Special points to highlight in this issue:
• Analysts are beginning to project a very strong recovery for Chinese growth next year based on their models for consumption growth. These were the same models that predicted earlier this year that 2020 GDP growth rates would be close to zero or substantially negative.
• These models are output models, and while I think they may make sense when applied to other economies, they do not work in China, where GDP is an input measure, not an output measure. China’s GDP growth will be determined as a political consideration, and so lower-than-normal growth in consumption and business investment was automatically matched this year with higher growth in local-government infrastructure spending and real estate development. Next year we should expect the opposite.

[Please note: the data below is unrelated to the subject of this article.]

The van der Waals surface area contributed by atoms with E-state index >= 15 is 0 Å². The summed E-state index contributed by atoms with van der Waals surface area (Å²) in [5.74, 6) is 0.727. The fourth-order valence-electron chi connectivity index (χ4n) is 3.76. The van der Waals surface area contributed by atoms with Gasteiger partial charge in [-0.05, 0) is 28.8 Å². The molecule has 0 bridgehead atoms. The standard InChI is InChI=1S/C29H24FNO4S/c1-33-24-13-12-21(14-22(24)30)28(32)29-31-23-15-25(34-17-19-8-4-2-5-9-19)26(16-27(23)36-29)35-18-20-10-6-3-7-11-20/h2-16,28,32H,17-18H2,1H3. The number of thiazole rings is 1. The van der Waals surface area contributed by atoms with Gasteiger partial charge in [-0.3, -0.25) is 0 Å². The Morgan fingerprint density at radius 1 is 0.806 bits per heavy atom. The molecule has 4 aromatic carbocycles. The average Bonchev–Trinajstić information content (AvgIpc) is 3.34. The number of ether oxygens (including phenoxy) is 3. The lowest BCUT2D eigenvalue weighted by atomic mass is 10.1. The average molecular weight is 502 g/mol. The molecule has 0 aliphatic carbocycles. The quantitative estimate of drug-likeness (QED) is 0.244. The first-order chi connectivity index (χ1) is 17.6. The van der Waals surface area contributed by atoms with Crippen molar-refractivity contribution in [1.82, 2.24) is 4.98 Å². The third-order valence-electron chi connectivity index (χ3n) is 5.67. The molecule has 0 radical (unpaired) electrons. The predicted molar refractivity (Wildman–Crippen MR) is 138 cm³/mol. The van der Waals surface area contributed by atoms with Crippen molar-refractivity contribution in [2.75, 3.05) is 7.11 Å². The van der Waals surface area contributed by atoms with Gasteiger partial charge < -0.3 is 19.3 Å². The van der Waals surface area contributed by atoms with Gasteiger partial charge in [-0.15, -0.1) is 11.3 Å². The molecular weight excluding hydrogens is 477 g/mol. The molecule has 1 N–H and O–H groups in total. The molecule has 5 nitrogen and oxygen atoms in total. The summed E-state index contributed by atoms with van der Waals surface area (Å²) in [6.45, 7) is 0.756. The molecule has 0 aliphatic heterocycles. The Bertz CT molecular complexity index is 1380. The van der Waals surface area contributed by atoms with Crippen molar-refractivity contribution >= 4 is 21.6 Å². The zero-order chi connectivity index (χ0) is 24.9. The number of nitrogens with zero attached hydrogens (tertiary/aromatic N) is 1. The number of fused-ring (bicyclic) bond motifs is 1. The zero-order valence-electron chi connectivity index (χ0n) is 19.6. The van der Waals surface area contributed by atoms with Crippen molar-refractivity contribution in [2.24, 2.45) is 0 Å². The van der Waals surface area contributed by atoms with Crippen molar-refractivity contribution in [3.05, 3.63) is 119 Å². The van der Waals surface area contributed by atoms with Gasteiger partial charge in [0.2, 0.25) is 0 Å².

• That is why these models underestimated GDP growth earlier this year and will almost certainly overestimate next year’s growth.
• The key determinant of next year’s GDP growth rate, in my opinion, will be the outcome of the persisting debate between those in Beijing more worried about rising debt and those more worried about slowing growth. Depending on who is in the ascendance, I expect GDP growth next year to be either in the 6-7 percent range or in the 7-8 percent range. Given the deterioration this year in every measure of debt sustainability, I suspect it will be the former, especially if the current bond market turmoil persists.
Now read on...
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